Ok, so in the tradition this week of writing about movies rather than writing about writing, I have another film review. Probably fitting this one come after having recently seen one of Romero’s recent offerings.
I had seen the first half of Night of the Living Dead in black and white some time ago, but never actually seen the last half, despite knowing how it ended. I fixed that for myself by watching the colorized version of this film, which itself might be a rather controversial choice.
What follows is my review, but be warned. Spoilers abound. Click through the link for the rest.
The premise is a simple one, a number of people seek refuge in an abandoned farmhouse after it appears that the dead are returning to life, and feasting on the flesh of the living.
This cult classic was a shocking release when it first came out in cinemas. These days, it watches as a little more of a tame affair, but one has to remember the age in which it was released. Being released in black and white was probably the only way it could have been released, given the rather gruesome content. The color version, while cool, ruins a little of the effect in that you can see some of the ‘special effects’ for what they are. I’d recommend the black and white version.
But it’s not just the blood, and yes, guts, that made this so controversial. Firstly, a black man was cast as the hero, where the main female lead was portrayed as a hysterical and helpless figure. Secondly, no one lived. In an age where people could identify with leads in horror who survived he horrors that they endured, the entire cast of Night are killed in the final scenes, leaving no one alive.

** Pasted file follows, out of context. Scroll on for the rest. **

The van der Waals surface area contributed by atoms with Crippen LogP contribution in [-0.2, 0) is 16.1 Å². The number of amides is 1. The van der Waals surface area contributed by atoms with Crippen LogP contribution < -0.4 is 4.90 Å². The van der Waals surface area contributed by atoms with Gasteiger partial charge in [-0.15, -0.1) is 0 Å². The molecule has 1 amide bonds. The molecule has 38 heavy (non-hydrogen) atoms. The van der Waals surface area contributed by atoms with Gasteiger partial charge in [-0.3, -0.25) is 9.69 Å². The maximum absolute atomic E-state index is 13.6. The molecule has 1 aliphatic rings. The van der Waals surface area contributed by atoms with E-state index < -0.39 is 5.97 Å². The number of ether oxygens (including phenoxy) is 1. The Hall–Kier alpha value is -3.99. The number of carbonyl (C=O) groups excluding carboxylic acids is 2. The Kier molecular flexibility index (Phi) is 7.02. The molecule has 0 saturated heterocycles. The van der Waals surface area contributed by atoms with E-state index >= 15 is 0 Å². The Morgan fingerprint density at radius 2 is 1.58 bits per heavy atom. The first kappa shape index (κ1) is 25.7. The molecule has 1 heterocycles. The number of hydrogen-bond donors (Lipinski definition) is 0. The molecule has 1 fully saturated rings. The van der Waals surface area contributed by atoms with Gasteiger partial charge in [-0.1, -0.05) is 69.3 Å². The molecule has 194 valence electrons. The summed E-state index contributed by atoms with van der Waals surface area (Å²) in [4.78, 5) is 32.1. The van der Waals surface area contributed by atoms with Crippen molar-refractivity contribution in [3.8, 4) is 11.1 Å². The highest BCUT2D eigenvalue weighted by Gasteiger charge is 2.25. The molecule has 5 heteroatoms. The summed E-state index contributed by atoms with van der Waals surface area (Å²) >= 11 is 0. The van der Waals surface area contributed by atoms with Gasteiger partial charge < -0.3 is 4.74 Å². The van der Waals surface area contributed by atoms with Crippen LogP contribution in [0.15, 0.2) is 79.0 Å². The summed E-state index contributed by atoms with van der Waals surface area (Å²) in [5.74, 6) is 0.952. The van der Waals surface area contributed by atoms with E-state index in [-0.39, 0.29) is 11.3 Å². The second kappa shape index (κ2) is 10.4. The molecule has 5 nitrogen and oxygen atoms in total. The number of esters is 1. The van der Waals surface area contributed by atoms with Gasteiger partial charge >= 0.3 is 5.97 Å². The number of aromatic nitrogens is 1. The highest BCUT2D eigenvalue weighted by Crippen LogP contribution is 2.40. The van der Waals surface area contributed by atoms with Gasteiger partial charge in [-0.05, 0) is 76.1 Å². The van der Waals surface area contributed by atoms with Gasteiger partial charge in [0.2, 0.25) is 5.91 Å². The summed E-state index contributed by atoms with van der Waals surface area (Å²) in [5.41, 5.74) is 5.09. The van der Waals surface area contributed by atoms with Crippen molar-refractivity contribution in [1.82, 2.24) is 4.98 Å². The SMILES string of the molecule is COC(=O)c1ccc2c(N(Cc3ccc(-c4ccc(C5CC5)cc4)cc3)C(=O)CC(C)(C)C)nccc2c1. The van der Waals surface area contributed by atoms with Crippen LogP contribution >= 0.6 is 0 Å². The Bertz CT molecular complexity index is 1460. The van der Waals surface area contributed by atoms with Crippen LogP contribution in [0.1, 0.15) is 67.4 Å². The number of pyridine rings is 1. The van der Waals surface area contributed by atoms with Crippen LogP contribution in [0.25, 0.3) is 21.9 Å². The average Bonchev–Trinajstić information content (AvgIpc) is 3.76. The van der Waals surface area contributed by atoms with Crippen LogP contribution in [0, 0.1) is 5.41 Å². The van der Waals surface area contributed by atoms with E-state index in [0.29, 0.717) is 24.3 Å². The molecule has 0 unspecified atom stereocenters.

Even by todays standards, it’s a gruesome and somewhat depressing watch. Back in the 1960s, it must have seemed like a pretty horrible thing. While the first half of the film almost drags, and its a hard watch, because we can see the ending coming (and know that the sick daughter is actually close to death and turning herself) from all the other zombie flicks we’ve seen.
The second half is devastating by comparison as in the space of about 10 minutes the cast is blown up, eaten, shot, dragged screaming out into the night. We see our hapless female lead dragged away by her own brother, turned zombie.
Despite the color zombie flicks that follow, there’s something almost rather cruel in the intent of these zombies. We’re treated to a scene of them dispatching and eating a couple of the victims, unwilling witness to them fighting over intestines (it would have been more effective in black and white, in color, it didn’t look so realistic), chewing on forearms with lifeless hands attached.
In a singlemindedness lacking in later zombies of the Romero ilk, one of them turns on the living with a trowel, and hacks them to death in front of us. Even off screen, it’s shot in a way that makes it as nasty as any horror these days.
And to make it worse, even though he survives the horrors of everyone dying and having to put down the last of the living, Ben, our hero, is shot in the final scenes by a vigilant group that looks all too close to a southern lynch mob. The chilling and grainy stills of them piling and burning the bodies adds no cheer to this.
An entire cast dying in the Living Dead films isn’t uncommon. In some of the films, it was actually reshot, like in the original Day of the Dead. The remake of that film implied the whole cast died. The original Night didn’t shy away, it showed us every nasty detail. Nothing was left to the imagination. Bleak by todays standards, probably beyond shocking in the 60s.
Having said that, one of the most disturbing films I’ve seen was the 1970’s Hills Have Eyes. There was something more cunning, more calculated and gutteral about that era of horror.
If you want to check out how horror was, the grandaddy of the zombie genre, then this film is a must. Check it out in the original black and white though, not seeing the streaks of red almost makes it worse.R